“In early 2014, the Portuguese government approved the Strategic Plan for Transport and Infrastructure, which has earmarked a range of infrastructure projects that could have a positive impact on Portugal from 2014 to 2020. The priority projects include the development and expansion of major Portuguese ports, the modernisation of the Portuguese rail freight sector, a few projects in the road sector deemed essential to complete the road network, and the increase of cargo capacity at the Lisbon airport. However, despite the approval of the Plan and the end of Portugal’s EU/IMF bailout programme in June 2014 with the economy showing signs of a slow recovery, the project finance and PPP business in Portugal remains quiet.”

 

LUXEMBOURG

Alexandrine Armstrong-Cerfontaine

King & Wood Mallesons

“The government has been dedicating a great deal of its budget to investing in infrastructure development in recent years, especially in emerging and innovative fields and focusing on high-end information and communication technologies, e-commerce, media, logistics and environment. Thanks to the installation of a fibre-optic network for its internet service and to its generally advanced IT infrastructure, Luxembourg has become an ideal place for installing data management centres and IT business. In 2014, the government launched ‘Digital Lëtzebuerg’ to develop the digital economy sector and to promote electronic administration. The Luxembourg government has given a big push to the research, development and innovation sector.”

 

ITALY

Marco Vulpiani

Deloitte

“Infrastructure investments in Europe have clearly experienced a significant drop, particularly in terms of transport infrastructure since the financial crisis of 2008. The cumulative investment gap for the period 2008 to 2013 totalled €138bn, around €62bn of which is related to Italy. Arguably, economic recovery could then be pursued through a massive plan of public investment in transport infrastructure, but this path does not appear viable due to budgetary constraints. It is, therefore, necessary to attract private investment, as well as international capital, in order to increase the level of accessibility and infrastructural facilities in Italy.”

 

SWEDEN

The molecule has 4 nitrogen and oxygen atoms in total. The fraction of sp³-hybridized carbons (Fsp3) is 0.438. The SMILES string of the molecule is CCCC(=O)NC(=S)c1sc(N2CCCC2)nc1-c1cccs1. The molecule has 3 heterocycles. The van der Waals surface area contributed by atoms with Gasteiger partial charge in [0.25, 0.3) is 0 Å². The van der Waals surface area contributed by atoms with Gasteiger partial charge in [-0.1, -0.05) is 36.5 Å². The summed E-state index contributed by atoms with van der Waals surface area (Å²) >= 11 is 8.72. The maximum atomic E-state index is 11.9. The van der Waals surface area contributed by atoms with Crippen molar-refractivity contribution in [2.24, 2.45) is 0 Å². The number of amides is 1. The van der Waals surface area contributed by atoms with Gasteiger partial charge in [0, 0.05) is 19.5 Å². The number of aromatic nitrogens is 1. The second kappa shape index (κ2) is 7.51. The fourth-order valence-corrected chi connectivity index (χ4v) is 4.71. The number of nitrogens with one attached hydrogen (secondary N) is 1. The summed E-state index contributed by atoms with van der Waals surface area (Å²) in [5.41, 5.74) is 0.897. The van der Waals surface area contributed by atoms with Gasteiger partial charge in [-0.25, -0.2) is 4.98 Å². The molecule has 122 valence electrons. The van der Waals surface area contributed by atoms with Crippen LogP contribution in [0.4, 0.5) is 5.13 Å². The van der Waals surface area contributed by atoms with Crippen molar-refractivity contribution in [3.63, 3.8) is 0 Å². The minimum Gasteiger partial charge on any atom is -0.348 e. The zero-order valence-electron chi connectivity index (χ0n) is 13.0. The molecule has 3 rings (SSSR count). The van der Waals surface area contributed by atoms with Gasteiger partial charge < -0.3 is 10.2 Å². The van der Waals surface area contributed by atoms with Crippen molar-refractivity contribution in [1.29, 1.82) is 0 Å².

Peter Högström

Lindahl

“The discussion about the need and the model for public infrastructure investments has accelerated over the last 12-18 months. Politically, the current social democrat minority government has stated a clear willingness and preparedness to make substantial investments in infrastructure, and has also indicated that it may be willing to consider alternative models for these investments, including co-investments from other organisations. Financially, Sweden is doing well, having handled the financial crisis extremely well. Therefore the question is whether the government will invest in infrastructure in the traditional way, using the normal budget and lending from the Debt Office, or seek alternative funding via PPPs and PFIs.”

 

NORWAY

Simen Skaar Kristoffersen

Advokatfirmaet Schjødt AS

“There are currently several major infrastructure projects in Norway that are either in the planning phase or in actual progress. In fact, infrastructure in terms of railways and roads is a high priority for the Norwegian government. The current 15 largest road projects in Norway have a value of approximately NOK109bn, while the 10 largest railway projects in Norway have a value of approximately NOK53bn. More than NOK508bn has been earmarked for investments in rail and road transport projects up until 2023. Earlier this year the current government kicked off a process that may open pension funds to infrastructure investment.”

 

JAPAN

Nobuyuki Nagata

Deloitte

“Under the infrastructure initiative of the 2015 Japan Revitalisation Strategy, the Japanese government has set out a mid to long term investment target on infrastructure to expand the PPP/PFI market size to the equivalent of $100bn by 2022. At the same time, the Japanese government plans, as part of its short term investment target, to undertake concession projects for six airports, six water supply facilities, six sewage facilities and one toll road this year as a short-term investment target.”

 

CHINA & HONG KONG

Xiaolian Zhang

King & Wood Mallesons